Again, I'm sorry to sound negative and discouraging, but it's hard out there for a teacher!

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  8. The Great Sleep10/12/08, 9:47 PM

    Okay. Again, thank you. I dont think we actually have charter schools here in northern New England; at least not at the high school level. We have plenty of private schools, and from what I hear their pay is just as good as the public schools, but I believe their hiring criteria are a lot more stringent than the public schools and they have a very low turnover rate. (I know that it's usually said to be the other way around, but like I said, I think in this corner of the country the public schools are underfunded and the private schools are quite well off.)

    I didnt major in Computer Science because I had a friend who did and he hadnt gotten a job even remotely related in the 10 years after he got out of college. I still wouldnt be willing to take that risk. Another friend I had just got a job teaching English to immigrants in Texas, and she was the one who told me the teaching field was "hot" and I should look into it.

    I imagine there must be some sort of employment opportunity available for graduating Education majors or the government wouldnt be so eager to promote it. But perhaps they're really looking for more people to be long-term substitutes, tutors, etc. That would be okay with me as long as it was a steady paycheck and I could work some other job during the summer.

    I am going to talk to my university curriculum advisor as soon as possible and also try to talk some more to the public school teachers who've been telling me not to keep my expectations up, particularly the newer ones. Thank you again for answering my questions, I really didnt expect this blog post to turn into a career advice session but I'm grateful to find help wherever I can.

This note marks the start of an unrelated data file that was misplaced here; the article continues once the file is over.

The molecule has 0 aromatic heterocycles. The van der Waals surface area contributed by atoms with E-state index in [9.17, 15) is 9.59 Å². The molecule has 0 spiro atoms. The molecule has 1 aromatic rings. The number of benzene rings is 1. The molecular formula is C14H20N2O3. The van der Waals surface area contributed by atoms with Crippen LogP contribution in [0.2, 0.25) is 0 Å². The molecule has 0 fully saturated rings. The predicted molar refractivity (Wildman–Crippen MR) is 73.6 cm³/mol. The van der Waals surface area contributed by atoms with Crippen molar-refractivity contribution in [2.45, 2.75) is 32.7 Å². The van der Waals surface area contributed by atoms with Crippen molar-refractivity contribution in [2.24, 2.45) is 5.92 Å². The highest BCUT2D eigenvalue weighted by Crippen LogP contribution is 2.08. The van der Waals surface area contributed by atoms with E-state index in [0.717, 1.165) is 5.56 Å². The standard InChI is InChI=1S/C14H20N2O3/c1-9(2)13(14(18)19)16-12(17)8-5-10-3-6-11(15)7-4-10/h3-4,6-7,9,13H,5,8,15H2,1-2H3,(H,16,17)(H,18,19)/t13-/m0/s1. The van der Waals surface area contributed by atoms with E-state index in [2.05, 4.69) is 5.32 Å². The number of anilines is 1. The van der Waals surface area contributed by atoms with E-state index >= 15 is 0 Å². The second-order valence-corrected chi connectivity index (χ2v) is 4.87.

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  9. The Great Sleep10/12/08, 11:08 PM

    So basically, teacher's unions are a very bad thing for someone who wants to be a teacher, because they keep wages high and therefore the schools are not able to afford to hire more teachers. It reminds me of the auto industry, where wages are often $80000 or higher for a factory worker, because of the unions, which makes those jobs hard to get. So a normal public school might have a bunch of lucky teachers making an average of $30000 a year whereas a nearby charter school might offer $15000 for basically the same work. The analogy would be a car factory versus some other similar job which pays $10 an hour.

    Given that, I'm not surprised that it's said that teachers at charter schools arent as good: they're probably the ones who werent able to get accepted into the higher-paying public school jobs. $15000 a year is better than working temp jobs, so I'm up for it, but like I said, I dont think charter schools even exist around here and I dont think I'd handle living in a major city very well so I probably would not want to go down that road.

    Again, thanks for the info. I'll keep in touch.

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  10. We got into this discussion because of a perception that teacher salaries are not high enough to attract enough qualified people into the field. This is a discussion that, within the context of Rhee's plan, anti-union folk like to have both ways - "Teachers unions cause teachers to get paid too much," and "If it weren't for the union, teachers would get paid even more". Obviously, it can't be both.

    Teaching in a public school is not a highly paid profession. Teaching in a private school that pays less? That can turn teaching into a poorly paid profession. I can tell you this - halve teacher salaries and new teachers won't have problems finding jobs. But very few people would bother becoming teachers.

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  11. The Great Sleep10/13/08, 11:39 AM

    Well, some people say that teachers get paid so low that there are problems hiring enough of them, and other people say that teachers are paid so well that the supply of teachers is far ahead of the demand. Perhaps the truth is somewhere in between: some schools are so dangerous that nobody really wants to teach in them; while others are so nice that nobody ever leaves unless they die. As I've said several times already, I would not be willing to live in a major city and have to constantly worry about being robbed. You couldnt pay me enough. But on the other hand, I would be perfectly happy making $1500 a month in a nice neighborhood around here. That's more than I could make in a manual labor job and I think it's worth striving for. And if even that kind of salary is out of reach, I know that there are private companies doing things such as tutoring that will hire people who have teaching certifications but can't find a full time job as a teacher. I suspect that's where most of my classmates will start out.